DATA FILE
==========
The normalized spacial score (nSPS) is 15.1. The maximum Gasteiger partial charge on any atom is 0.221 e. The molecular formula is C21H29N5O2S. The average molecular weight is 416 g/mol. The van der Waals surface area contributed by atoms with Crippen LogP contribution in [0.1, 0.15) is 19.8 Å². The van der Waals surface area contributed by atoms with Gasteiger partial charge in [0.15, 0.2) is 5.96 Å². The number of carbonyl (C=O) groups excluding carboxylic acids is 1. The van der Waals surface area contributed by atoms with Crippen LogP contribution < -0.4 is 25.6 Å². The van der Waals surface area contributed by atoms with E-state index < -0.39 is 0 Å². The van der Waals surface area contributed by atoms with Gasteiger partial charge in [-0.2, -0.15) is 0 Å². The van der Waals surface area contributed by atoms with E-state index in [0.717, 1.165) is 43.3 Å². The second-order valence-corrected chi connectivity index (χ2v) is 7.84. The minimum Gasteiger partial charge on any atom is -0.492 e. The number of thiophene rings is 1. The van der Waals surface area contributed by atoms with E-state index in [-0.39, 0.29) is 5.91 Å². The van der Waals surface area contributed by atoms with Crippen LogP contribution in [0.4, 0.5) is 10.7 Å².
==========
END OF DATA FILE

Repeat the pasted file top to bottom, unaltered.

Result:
The normalized spacial score (nSPS) is 15.1. The maximum Gasteiger partial charge on any atom is 0.221 e. The molecular formula is C21H29N5O2S. The average molecular weight is 416 g/mol. The van der Waals surface area contributed by atoms with Crippen LogP contribution in [0.1, 0.15) is 19.8 Å². The van der Waals surface area contributed by atoms with Gasteiger partial charge in [0.15, 0.2) is 5.96 Å². The number of carbonyl (C=O) groups excluding carboxylic acids is 1. The van der Waals surface area contributed by atoms with Crippen LogP contribution < -0.4 is 25.6 Å². The van der Waals surface area contributed by atoms with E-state index < -0.39 is 0 Å². The van der Waals surface area contributed by atoms with Gasteiger partial charge in [-0.2, -0.15) is 0 Å². The van der Waals surface area contributed by atoms with E-state index in [0.717, 1.165) is 43.3 Å². The second-order valence-corrected chi connectivity index (χ2v) is 7.84. The minimum Gasteiger partial charge on any atom is -0.492 e. The number of thiophene rings is 1. The van der Waals surface area contributed by atoms with E-state index in [-0.39, 0.29) is 5.91 Å². The van der Waals surface area contributed by atoms with Crippen LogP contribution in [0.4, 0.5) is 10.7 Å².